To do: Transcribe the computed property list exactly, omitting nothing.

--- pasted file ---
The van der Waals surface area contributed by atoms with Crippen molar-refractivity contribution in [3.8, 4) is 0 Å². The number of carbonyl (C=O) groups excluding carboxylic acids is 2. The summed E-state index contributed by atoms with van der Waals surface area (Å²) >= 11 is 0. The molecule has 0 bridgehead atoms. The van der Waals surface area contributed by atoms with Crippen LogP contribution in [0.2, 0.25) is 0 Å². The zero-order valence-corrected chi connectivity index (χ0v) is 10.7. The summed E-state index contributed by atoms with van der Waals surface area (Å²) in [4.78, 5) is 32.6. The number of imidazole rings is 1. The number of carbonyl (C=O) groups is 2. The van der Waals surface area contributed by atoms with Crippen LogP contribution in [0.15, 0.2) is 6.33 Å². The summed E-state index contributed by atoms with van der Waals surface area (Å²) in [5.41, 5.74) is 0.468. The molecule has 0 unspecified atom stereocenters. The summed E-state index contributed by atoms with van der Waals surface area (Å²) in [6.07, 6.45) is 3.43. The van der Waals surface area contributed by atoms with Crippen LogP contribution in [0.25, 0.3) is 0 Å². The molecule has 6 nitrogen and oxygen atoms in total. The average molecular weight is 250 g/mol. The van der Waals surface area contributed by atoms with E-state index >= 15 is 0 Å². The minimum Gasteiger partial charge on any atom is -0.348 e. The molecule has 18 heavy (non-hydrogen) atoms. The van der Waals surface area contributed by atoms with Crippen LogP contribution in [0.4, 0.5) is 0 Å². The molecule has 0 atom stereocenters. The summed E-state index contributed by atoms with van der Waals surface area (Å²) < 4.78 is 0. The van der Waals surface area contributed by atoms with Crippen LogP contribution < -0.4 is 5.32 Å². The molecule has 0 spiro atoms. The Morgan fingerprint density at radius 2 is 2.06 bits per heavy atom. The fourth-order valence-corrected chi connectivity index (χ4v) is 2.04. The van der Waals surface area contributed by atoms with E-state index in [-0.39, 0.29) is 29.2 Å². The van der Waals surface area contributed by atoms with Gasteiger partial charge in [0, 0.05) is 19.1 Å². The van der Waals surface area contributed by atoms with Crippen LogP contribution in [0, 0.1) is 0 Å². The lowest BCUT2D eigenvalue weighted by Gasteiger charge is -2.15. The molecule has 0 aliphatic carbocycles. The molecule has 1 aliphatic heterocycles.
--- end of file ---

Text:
The van der Waals surface area contributed by atoms with Crippen molar-refractivity contribution in [3.8, 4) is 0 Å². The number of carbonyl (C=O) groups excluding carboxylic acids is 2. The summed E-state index contributed by atoms with van der Waals surface area (Å²) >= 11 is 0. The molecule has 0 bridgehead atoms. The van der Waals surface area contributed by atoms with Crippen LogP contribution in [0.2, 0.25) is 0 Å². The zero-order valence-corrected chi connectivity index (χ0v) is 10.7. The summed E-state index contributed by atoms with van der Waals surface area (Å²) in [4.78, 5) is 32.6. The number of imidazole rings is 1. The number of carbonyl (C=O) groups is 2. The van der Waals surface area contributed by atoms with Crippen LogP contribution in [0.15, 0.2) is 6.33 Å². The summed E-state index contributed by atoms with van der Waals surface area (Å²) in [5.41, 5.74) is 0.468. The molecule has 0 unspecified atom stereocenters. The summed E-state index contributed by atoms with van der Waals surface area (Å²) in [6.07, 6.45) is 3.43. The van der Waals surface area contributed by atoms with Crippen LogP contribution in [0.25, 0.3) is 0 Å². The molecule has 6 nitrogen and oxygen atoms in total. The average molecular weight is 250 g/mol. The van der Waals surface area contributed by atoms with E-state index >= 15 is 0 Å². The minimum Gasteiger partial charge on any atom is -0.348 e. The molecule has 18 heavy (non-hydrogen) atoms. The van der Waals surface area contributed by atoms with Crippen LogP contribution in [0.4, 0.5) is 0 Å². The molecule has 0 atom stereocenters. The summed E-state index contributed by atoms with van der Waals surface area (Å²) < 4.78 is 0. The van der Waals surface area contributed by atoms with Crippen LogP contribution < -0.4 is 5.32 Å². The molecule has 0 spiro atoms. The Morgan fingerprint density at radius 2 is 2.06 bits per heavy atom. The fourth-order valence-corrected chi connectivity index (χ4v) is 2.04. The van der Waals surface area contributed by atoms with E-state index in [-0.39, 0.29) is 29.2 Å². The van der Waals surface area contributed by atoms with Gasteiger partial charge in [0, 0.05) is 19.1 Å². The van der Waals surface area contributed by atoms with Crippen LogP contribution in [0, 0.1) is 0 Å². The lowest BCUT2D eigenvalue weighted by Gasteiger charge is -2.15. The molecule has 0 aliphatic carbocycles. The molecule has 1 aliphatic heterocycles.